Smarter About Terrorism: Using the tools of complex adaptive systems research to attack the complexities of terrorist networks

Professor Philip Vos Fellman is the perfect man to formulate a new approach to making America safe from terrorists. [“Less Is More in the Fight Against Terrorism”] As his middle name and mine are the same, I should disclose that he is my cousin.  Hurt me, and he’ll come after you.  The networks of genealogy are complex, and that’s also true of the networks of terrorism.  And that’s their greatest weakness.

Philip’s mathematical analysis of terrorism, published this month in the International Journal of Networking and Virtual Organisations, suggests that an optimum way to fight networks of terror is to isolate the hubs within the network rather than trying to destroy the network as a whole through short-term battles.

According to Philip Vos Fellman (currently a Lecturer at Suffolk University, Boston; member of the New England Complex Systems Institute, USA; and an expert in mathematical modeling and strategy) the same mathematical and computer science tools used to analyze complex systems in physics or biology can also be used to study terrorist networks in order to defeat them.  He explained that terrorist networks are “typical of the structures encountered in the study of conflict, in that they possess multiple, irreducible levels of complexity and ambiguity.”

“This complexity,” he adds, “is compounded by the covert activities of terrorist networks where key elements may remain hidden for extended periods of time and the network itself is dynamic.” The inherent nature of a dynamic network is more like the robust Internet than it is like the structure of the armed forces or homeland security systems, which are primarily centralized and hierarchical.

Philip Vos Fellman used network analysis, agent-based simulation (“intelligent” agents in software interacting with each other in ways that emerge from simple rules), and dynamic NK Boolean fitness landscapes (theories initiated by Stuart A. Kauffman) [“Kauffman’s NK Boolean networks”] to understand the complexities of terrorist networks.  Specifically, he has focused on how long-term operational and strategic planning could be implemented so that tactics that appear to offer immediate impact are avoided, if they cause little long-term damage to the terrorist network.

His computer simulations of terrorist networks indicate that isolation, rather than removal, might be the key to successfully defeating them.  “The results which these simulation and dynamical systems modeling tools present suggest that quite literally sometimes less is more,” he says, “and that operational objectives might be better directed at isolation rather than removal.” Philip also claims that the simulations show that soft (easy) targets of small cells within a network are, mostly, not worth pursuing.  Rather, efforts should be focused on the hubs around which the network is built.  “If you are not focused on the top problems, then considerations of opportunity cost suggest that it may be better to do nothing rather than to waste valuable resources on exercises which are doomed to fail.”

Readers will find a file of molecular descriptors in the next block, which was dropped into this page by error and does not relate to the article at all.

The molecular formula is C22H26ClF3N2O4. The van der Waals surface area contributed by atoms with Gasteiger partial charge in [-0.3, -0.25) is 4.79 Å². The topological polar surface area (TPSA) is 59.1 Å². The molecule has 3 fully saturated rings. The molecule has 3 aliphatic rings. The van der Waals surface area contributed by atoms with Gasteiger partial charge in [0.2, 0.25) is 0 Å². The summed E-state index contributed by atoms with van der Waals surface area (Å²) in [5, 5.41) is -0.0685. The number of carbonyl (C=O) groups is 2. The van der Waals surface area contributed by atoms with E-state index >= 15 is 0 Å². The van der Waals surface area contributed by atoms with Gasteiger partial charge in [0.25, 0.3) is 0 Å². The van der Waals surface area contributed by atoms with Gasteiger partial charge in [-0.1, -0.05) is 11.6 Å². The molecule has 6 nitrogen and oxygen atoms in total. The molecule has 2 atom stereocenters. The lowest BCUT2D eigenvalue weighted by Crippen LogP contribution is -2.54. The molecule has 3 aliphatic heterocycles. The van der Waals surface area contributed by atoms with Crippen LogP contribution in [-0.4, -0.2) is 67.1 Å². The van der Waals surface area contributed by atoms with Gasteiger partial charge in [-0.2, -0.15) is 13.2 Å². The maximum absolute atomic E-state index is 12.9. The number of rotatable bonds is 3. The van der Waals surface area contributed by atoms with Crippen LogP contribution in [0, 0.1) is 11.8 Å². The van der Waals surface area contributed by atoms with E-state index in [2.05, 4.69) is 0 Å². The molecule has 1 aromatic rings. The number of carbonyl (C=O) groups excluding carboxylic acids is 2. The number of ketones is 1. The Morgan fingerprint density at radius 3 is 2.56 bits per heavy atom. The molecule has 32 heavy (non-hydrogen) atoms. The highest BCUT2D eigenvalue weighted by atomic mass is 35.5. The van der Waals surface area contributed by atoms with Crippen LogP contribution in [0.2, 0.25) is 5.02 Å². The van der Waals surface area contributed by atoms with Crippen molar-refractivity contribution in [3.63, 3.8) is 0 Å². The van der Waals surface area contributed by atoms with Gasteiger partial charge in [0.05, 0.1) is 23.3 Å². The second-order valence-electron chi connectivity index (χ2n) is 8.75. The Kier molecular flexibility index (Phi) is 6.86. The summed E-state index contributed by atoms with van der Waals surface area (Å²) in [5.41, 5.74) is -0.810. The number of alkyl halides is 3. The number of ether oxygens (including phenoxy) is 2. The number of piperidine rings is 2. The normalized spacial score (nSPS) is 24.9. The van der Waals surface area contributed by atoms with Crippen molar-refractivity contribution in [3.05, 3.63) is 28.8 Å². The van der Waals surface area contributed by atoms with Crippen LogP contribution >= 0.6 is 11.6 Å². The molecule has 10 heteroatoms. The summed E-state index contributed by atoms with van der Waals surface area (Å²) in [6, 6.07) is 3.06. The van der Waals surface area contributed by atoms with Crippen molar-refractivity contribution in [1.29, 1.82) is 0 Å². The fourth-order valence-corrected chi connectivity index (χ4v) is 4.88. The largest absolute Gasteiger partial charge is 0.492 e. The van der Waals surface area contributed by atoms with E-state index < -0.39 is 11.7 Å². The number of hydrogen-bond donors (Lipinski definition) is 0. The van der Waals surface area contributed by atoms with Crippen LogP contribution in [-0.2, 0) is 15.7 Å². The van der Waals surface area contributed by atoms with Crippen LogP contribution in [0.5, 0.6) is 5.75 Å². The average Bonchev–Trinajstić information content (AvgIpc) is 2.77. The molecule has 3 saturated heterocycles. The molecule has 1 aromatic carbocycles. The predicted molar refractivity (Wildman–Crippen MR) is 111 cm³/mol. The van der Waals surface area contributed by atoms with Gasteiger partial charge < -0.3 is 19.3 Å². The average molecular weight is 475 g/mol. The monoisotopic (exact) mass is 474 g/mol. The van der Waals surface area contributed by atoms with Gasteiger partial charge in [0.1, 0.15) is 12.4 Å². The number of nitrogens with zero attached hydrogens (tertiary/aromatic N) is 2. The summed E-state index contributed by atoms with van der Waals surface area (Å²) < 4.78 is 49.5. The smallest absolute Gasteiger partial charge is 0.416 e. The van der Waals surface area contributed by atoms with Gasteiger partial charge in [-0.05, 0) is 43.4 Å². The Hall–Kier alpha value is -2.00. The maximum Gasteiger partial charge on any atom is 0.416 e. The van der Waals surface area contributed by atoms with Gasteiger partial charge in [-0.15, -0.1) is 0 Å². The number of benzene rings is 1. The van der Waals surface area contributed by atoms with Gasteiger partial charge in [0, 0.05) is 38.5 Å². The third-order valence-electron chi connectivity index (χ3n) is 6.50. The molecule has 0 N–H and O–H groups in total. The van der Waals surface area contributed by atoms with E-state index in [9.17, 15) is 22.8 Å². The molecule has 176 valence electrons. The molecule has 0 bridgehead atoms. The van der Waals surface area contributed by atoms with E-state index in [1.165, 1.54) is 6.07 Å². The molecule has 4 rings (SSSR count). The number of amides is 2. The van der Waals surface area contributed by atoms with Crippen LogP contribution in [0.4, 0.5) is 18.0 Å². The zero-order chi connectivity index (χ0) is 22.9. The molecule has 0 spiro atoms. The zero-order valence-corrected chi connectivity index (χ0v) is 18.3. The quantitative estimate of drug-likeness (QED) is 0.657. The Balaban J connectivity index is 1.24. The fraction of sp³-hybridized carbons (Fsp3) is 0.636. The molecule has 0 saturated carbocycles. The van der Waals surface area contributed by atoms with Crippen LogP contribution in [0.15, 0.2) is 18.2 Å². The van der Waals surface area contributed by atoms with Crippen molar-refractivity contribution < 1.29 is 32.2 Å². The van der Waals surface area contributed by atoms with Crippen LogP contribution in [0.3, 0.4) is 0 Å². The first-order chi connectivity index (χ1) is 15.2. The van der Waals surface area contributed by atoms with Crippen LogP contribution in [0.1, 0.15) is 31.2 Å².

In joint work published in 2006 [“Disrupting Terrorist Networks, a dynamic fitness landscape approach”], this author, Philip Vos Fellman, and colleagues analyzed terrorist networks in terms of adaptation and self-organizing systems.

The researchers write:

Over a period of approximately five years, Pankaj Ghemawat of Harvard Business School and Daniel Levinthal of the Wharton School have been working on a detailed simulation (producing approximately a million fitness landscape graphs) in order to determine optimal patterns of decision-making for corporations.  In 2006, we adapted this study, combining it with our own work on terrorism to examine what would happen if we inverted Ghemawat and Levinthal’s findings and sought to provide disinformation or otherwise interfere with the communications and decision processes of terrorist organizations in order to optimize poor decision making and inefficiencies in organizational coordination, command and control.

The bulk of this study was then presented at the 2006 annual meeting of the North American Association for Computation in the Social and Organizational Sciences.  The authors concluded: “We present here an updated version of that study, emphasizing the rather counter-intuitive finding that ‘soft’ targets have almost no value and that unless one can influence key factors, an effort directed at the easy to reach elements of terrorist organizations may actually be worse than mounting no effort at all.  We conclude with the recommendation that some fundamental rethinking may be required if the United States is to effectively defend itself from future terrorist attacks.”

References

Philip Vos Fellman.  The complexity of terrorist networks.  Int. J. Networking and Virtual Organisations, 2010, 8, 4-14.

Disrupting Terrorist Networks, a dynamic fitness landscape approach
Authors: Philip V. Fellman, Jonathan P. Clemens, Roxana Wright, Jonathan Vos Post, Matthew Dadmun
Comments: 12 pages, 8 figures.  Proceedings of the 2006 annual meeting of the North American Association for Computation in the Social and Organizational Sciences
Journal-ref: InterJournal Complex Systems, 2060

Subjects: Adaptation and Self-Organizing Systems (nlin.AO)  Download the PDF

Stuart A. Kauffman.  Scientific American August, 1991. P. 64.

Stuart A. Kauffman. The Origins of Order: Self-Organization and Selection in Evolution, Oxford University Press, New York, 1993.

Stuart A. Kauffman. At Home in the Universe: The Search for Laws of Self-Organization and Complexity, Oxford University Press, Oxford, 1995.

See Also

Not So Quiet on the Cyber Front

Sousveillance: Wearable Computing and Citizen “Undersight”

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